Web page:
Dropping the iPod Hi-Fi after 18 months, especially when it was fairly well-received at launch, was an unexpected move for Apple. If people liked it and it was selling relatively well, why shutter the project so soon? Basically, while it was selling some units, it wasn’t quite selling enough.
A number of factors likely contributed to the iPod Hi-Fi not meeting Apple’s sales expectations. As a home speaker system, it kind of undercut the iPod’s big draw: portability. Yes, it had handles and could be carried around, but it was nowhere near as compact as the iPod itself. Plus if you didn’t want to plug it into a wall socket you’d have to load the thing with six D batteries, which added another two pounds to the bundle.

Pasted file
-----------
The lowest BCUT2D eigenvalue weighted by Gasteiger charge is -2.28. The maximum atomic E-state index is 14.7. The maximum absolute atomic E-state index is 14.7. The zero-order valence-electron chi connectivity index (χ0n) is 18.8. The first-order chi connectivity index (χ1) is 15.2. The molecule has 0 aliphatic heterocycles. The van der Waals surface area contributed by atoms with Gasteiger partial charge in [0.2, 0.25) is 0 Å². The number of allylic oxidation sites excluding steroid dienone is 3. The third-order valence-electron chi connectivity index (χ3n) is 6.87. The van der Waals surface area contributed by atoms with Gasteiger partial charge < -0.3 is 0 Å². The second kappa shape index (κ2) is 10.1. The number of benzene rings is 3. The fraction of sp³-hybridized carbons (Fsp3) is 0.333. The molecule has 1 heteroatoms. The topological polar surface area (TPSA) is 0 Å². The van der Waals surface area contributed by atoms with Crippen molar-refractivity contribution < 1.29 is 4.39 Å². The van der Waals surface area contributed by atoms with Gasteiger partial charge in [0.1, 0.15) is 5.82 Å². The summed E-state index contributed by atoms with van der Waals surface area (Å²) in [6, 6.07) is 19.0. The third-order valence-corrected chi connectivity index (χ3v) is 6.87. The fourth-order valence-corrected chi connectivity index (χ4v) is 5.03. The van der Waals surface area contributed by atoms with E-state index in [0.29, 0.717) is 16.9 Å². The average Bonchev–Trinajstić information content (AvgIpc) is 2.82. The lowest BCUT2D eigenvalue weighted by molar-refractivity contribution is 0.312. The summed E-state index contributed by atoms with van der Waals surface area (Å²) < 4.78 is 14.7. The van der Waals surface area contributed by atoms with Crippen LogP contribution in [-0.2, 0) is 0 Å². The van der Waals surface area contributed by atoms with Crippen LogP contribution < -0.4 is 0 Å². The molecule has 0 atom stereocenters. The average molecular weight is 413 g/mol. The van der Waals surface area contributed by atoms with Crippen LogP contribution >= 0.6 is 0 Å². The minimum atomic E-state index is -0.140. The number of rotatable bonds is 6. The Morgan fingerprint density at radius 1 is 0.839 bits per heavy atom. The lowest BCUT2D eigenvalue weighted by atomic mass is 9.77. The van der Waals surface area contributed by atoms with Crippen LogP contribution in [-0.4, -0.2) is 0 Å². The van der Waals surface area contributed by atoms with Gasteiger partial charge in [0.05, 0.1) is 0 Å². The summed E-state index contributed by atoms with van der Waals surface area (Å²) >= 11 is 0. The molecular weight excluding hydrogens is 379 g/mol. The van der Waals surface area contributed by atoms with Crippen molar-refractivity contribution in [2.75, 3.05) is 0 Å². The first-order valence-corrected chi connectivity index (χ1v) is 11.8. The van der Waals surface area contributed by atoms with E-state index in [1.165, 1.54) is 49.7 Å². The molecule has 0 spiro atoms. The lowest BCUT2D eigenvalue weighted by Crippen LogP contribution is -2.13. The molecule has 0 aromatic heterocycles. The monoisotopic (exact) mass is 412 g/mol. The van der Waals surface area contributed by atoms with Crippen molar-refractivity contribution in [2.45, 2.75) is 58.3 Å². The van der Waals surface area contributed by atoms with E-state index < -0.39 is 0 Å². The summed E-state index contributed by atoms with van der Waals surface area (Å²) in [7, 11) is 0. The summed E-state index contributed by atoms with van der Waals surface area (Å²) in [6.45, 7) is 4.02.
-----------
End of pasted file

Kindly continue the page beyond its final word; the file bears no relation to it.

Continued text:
It was also $349, which was about $50 shy of how much you’d have paid for the iPod itself. So while the ease of plugging in Apple’s MP3 player and listening to playlists while charging was beneficial, it was still a big ask for the average consumer.
Apple could have tried to push the iPod Hi-Fi further with more iterations, lower pricing, and new features, but in the end, it decided to let the whole thing go. But it worked out fairly well in the end as roughly 15 years later portable home speaker systems have indeed become fairly commonplace. And the HomePod Mini doesn’t seem to be going anywhere anytime soon.